It’s been more than two months now since I arrived in Europe for my semester abroad, and boy, is it different from what I expected.
Even before I left, I considered myself reasonably travel-savvy, which in hindsight was foolishly complacent. Admittedly, I did a lot of traveling around the United States, especially when I was younger, but most of the big trips I have taken were with my family. To say the least, I had not done much traveling where I was in the “driver’s seat.”
What’s more, I always carried an image in my mind of just what Europe would be like. I always thought it would be pretty generic. I wasn’t simplifying the culture, or the people, or the sights I would see. I was making assumptions of what my lifestyle would be while there.
In other words, I came to Europe with a clear image in my mind of what I wanted to get from Europe. And one of the most important things I’ve had to learn is the willingness to compromise.
I’ve traveled to many different places now with many different people — not surprisingly, everyone else is just as excited as I am to see the bountiful sights that Europe offers — and they all want something different from their experience.
Some want to eat. Some want to shop. Some dig the architecture, and some go for the club scene and nightlife.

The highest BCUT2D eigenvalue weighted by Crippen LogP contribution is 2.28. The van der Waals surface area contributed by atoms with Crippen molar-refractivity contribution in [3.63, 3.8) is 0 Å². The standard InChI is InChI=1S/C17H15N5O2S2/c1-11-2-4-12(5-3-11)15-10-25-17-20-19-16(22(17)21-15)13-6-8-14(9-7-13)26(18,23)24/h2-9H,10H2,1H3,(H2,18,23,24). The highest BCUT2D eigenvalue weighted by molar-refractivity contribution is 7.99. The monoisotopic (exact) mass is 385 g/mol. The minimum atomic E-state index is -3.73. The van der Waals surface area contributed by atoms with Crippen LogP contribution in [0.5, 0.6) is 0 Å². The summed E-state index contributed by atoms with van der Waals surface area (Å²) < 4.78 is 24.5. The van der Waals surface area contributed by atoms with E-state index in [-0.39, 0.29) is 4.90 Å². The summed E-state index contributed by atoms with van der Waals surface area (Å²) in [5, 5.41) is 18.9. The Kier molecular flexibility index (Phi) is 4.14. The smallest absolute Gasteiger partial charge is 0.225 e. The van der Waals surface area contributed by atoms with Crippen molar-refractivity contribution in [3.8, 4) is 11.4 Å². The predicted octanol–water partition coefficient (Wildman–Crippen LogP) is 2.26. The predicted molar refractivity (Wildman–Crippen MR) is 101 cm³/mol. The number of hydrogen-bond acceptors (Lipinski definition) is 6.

I am personally the type to just wander through a town for hours on end, even if it means missing all the tourist attractions.
Everyone has different passions and boundaries, and travel in particular brings personality to the forefront. This is inevitable and understandable.
Sometimes, though, the contrast between different personalities is stark and can lead to agitation or conflict. If you are traveling any moderate distance for an extended time, you will be spending a lot of time with your travel partners, and if you plan in advance you’ll be taking all the same flights, trains, and boats.
Understanding and peace do not always come naturally, and personalities will blend differently for better or worse. It takes flexibility, and the willingness to accept people for who they are. Without it, entire trips can be ruined by even a small disagreement.
Even beyond the personality of your travel partners, the ability to compromise your own perfect idea of a day in Europe is crucial. There is a certain necessary medium to uphold, a push and pull of interests that gives everyone what they want.
Suppose, for instance, you have a single day to see an entire city. You really want to visit a famous museum on one side of town, and your friend absolutely must go shopping on the opposite side.
The only proper ways to resolve this problem is to either split up (which a lot of people refuse to do) or compromise.
It happens very commonly, if not in such black and white terms. You must be open with your own wants and needs, while indulging in those of others.
Above all, you must strive for understanding and peace with your travel companions.
Maintaining a fair balance keeps everyone happy and lets you get the most out of your travel.
What’s the worst that could happen? You might step out of your comfort zone and gain an incredible experience as a result.
Tim Freer is a junior journalism major from Asheville studying abroad in England. Contact Tim at email@example.com
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